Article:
Bombay – 1931
Photograph not available at this time.
Mark King, a champion of Impressionism and the Ecole de Paris, was born in Bombay in 1931 of British parents. He is the product of an exotic and privileged upbringing in India, where he lived until the age of sixteen during the tumultuous last days of the British Raj. In 1948, following graduation from La Martiniere College in Calcutta, where his focus had been botany as well as art, King sailed to England to attend Bournemouth College of Art, having determined to pursue painting, sculpture, architecture and theatre design. He subsequently spent seven years as Resident scenic designer at the Oxford Playhouse Theatre, but in 1961 decided to concentrate on painting and moved to Paris to study at the Ecole and the Louvre.
Change has been an important catalyst in Mark King’s life as well as his art. When he lived in Paris and Italy during the 1960’s, he was a plein air painter, working out-of-doors in order to study and describe the effects of light and atmosphere like the Barbizon School and Impressionists before him. His move to the United States in 1968 prompted a shift in his working methods. Now he labors exclusively in the studio. For subjects he knows intimately, like Paris street scenes, King draws from memory. For sporting subjects, on the other hand, the camera is an indispensable tool. He takes several photographs of a subject, condensing various views or themes into one composition, without exactly reproducing nature. Small pencil sketches noting color and compositional motifs act as reminders of feelings and responses to events and vistas King admires. From these two sources, King produces vibrant preliminary drawings in gouache, devising structural and visual solutions for larger canvases, which he executes in acrylic. King consciously handles gouaches like watercolor, blocking out the backgrounds of his drawings with thin washes, preferring thicker impasto for surface treatment. Several canvases are in process at once. King masterfully manipulates a palette knife ninety percent of the time, only using a brush for small details. He moves freely from one subject and medium to another, gaining energy as he tackles the physical and mental demands of each composition.
King has carefully studied the old and modern masters from Cimabue and Massacio to Goya, Turner, Degas, and Bonnard. Fascinated with painting techniques, King meticulously layers colors, glazes and shapes as substrata for the five or ten percent of the acrylic paint that floats on top and forms the finished composition. The underpainting filters through to the surface creating depth and texture. Because of his alla prima approach, in which a painting is realized in a burst of inspiration and single application of pigments, King confesses, “It is not until the last ten to fifteen minutes before completion that I am able in to see where the painting is going and catch the mood of the moment.”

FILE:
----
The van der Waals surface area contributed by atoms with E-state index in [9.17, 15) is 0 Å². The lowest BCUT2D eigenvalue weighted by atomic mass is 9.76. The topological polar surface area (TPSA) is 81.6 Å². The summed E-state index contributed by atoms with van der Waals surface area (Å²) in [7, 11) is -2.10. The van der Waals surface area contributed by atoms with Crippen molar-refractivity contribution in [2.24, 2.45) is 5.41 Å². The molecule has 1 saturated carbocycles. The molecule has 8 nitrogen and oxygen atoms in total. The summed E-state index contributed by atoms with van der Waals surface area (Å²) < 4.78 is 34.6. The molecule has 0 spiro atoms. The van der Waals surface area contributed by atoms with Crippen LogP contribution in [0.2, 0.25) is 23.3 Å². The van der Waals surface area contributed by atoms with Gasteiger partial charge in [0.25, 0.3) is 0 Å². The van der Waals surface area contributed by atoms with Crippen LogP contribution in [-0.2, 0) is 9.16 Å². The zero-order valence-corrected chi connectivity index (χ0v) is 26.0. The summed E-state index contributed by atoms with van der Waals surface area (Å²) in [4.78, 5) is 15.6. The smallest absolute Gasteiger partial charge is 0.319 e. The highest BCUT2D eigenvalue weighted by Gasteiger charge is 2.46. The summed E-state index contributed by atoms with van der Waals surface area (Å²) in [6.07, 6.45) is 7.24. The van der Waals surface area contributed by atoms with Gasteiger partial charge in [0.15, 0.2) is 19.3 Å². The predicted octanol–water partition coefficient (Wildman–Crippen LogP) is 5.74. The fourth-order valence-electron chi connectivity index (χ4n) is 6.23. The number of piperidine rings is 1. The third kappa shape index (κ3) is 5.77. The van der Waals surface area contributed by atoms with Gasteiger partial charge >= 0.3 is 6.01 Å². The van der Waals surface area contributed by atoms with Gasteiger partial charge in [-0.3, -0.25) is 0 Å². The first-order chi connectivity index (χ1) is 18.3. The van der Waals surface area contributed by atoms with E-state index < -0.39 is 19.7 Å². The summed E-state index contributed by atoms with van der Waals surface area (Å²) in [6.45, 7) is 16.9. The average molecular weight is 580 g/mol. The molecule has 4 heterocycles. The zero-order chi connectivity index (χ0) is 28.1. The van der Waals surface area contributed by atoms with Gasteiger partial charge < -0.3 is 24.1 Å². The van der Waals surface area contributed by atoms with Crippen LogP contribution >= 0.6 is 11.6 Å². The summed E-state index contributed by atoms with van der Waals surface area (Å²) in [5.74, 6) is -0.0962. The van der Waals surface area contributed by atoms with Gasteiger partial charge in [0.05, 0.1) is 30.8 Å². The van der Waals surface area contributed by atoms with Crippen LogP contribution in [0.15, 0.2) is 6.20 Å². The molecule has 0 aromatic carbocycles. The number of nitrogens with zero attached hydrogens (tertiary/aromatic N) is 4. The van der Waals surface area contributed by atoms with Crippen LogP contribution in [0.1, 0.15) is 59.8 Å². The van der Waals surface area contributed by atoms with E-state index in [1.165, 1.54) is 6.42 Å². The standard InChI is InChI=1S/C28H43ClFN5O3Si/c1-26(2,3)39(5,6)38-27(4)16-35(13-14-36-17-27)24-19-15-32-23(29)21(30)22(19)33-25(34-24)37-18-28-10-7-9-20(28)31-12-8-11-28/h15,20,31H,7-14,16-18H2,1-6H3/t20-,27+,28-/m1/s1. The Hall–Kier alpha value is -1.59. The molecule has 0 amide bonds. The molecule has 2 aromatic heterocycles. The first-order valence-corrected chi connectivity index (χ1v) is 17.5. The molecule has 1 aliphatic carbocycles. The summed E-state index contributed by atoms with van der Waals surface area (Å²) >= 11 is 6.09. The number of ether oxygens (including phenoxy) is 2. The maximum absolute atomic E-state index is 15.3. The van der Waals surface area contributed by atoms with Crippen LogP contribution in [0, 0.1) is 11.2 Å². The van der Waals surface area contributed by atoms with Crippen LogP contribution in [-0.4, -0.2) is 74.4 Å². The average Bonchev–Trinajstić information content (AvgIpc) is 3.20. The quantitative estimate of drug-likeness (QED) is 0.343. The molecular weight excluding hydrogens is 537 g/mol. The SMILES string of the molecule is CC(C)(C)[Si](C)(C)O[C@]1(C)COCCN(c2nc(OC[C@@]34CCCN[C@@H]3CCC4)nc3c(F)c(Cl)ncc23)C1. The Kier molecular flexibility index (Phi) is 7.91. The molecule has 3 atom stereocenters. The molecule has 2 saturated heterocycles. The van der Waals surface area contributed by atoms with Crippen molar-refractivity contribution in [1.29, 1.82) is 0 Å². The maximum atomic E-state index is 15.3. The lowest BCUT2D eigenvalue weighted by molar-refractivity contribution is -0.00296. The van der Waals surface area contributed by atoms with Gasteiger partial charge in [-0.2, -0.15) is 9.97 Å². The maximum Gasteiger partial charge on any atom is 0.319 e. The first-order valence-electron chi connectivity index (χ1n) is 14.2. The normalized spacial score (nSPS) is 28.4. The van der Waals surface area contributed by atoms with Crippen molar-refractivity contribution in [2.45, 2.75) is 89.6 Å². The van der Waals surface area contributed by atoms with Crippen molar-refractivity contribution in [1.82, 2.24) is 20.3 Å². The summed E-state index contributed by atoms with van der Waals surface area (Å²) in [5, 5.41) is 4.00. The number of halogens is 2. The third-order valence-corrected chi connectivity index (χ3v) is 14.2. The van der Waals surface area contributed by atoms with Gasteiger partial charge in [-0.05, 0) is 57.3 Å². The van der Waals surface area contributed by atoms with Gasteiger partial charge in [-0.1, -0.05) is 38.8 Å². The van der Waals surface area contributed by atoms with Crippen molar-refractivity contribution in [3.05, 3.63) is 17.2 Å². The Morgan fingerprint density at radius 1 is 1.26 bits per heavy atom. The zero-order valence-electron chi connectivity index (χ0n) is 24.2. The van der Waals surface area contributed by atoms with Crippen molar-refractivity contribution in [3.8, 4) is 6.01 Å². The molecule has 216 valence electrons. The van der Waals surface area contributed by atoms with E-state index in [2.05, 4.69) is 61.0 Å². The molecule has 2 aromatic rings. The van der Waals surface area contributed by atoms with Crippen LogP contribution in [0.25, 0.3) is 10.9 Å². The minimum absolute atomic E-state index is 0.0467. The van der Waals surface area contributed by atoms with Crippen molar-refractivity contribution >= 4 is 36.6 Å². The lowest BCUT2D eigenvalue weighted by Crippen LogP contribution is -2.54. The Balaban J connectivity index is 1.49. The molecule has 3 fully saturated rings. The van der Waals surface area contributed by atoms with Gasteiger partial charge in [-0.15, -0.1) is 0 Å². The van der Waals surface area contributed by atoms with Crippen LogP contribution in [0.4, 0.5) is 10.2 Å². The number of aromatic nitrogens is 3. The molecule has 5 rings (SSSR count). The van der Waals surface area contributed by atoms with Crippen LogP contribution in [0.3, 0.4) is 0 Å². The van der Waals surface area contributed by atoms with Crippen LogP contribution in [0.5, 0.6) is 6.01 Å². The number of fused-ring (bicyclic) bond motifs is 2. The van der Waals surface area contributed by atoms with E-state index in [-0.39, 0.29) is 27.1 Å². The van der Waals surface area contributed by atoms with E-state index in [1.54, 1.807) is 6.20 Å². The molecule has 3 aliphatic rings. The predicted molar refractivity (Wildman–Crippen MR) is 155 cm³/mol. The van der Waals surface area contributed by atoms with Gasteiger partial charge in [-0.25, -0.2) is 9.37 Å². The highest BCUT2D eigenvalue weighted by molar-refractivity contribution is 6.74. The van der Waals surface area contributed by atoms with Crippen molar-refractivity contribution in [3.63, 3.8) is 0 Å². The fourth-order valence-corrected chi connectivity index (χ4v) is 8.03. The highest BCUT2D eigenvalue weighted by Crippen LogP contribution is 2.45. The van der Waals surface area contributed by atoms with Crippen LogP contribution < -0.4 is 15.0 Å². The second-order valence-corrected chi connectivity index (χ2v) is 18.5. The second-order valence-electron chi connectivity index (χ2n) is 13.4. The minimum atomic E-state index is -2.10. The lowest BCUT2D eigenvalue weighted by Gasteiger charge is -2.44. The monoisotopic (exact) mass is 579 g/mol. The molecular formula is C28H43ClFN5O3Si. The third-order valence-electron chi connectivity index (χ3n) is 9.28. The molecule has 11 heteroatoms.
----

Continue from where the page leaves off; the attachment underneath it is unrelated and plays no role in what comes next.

King follows in the footsteps of Courbet and the Impressionists, painting what he sees, such as the familiar streets, monuments and quarters of Paris. King never fully defines his seductive faces and figures, which he often shows from behind, as if they too were silent observers like himself. Passionate about horses since his youth, King’s animated depictions of polo and the fox hunt derive from personal experience. His interest in big game dates from India, where elephants and camels roam the streets and tigers and other large cats can easily be seen in their natural habitat. In addition to King’s fascination with the fauna of Central Asia, he has also retained a keen fascination for the flora of the region as well as botany in general, which he incorporates into his compositions. Since his arrival in the United States, as King became more exposed to sports, he capitalized on the drama and visual spectacle of ice hockey and horse racing, as well as his love of the out-of-doors by treating subjects like yacht racing, golf and tennis from a seascape or landscape point of view.
Like the Impressionist Masters, Mark King uses his eye as a passive organ, confronting the visual field. Objective and detached, he considers himself an “unobserved observer.” He explains, “I make no judgments about what I see — there is no right or wrong — it is there to be assimilated.” King believes, “When there is no jamming of the cosmic forces influencing our receptivity, those energies and forces feed into us and it is those briefest fractions of a second when things flow.”
King’s versatility and zest for life transform everything he paints into strong patterns of brilliant color. His subtle understanding of how color, texture and paint interact is his strong point. Color conveys feelings and emotions in the creation of a timeless art, and now in the full maturity of his career, he has achieved superb mastery of his palette.
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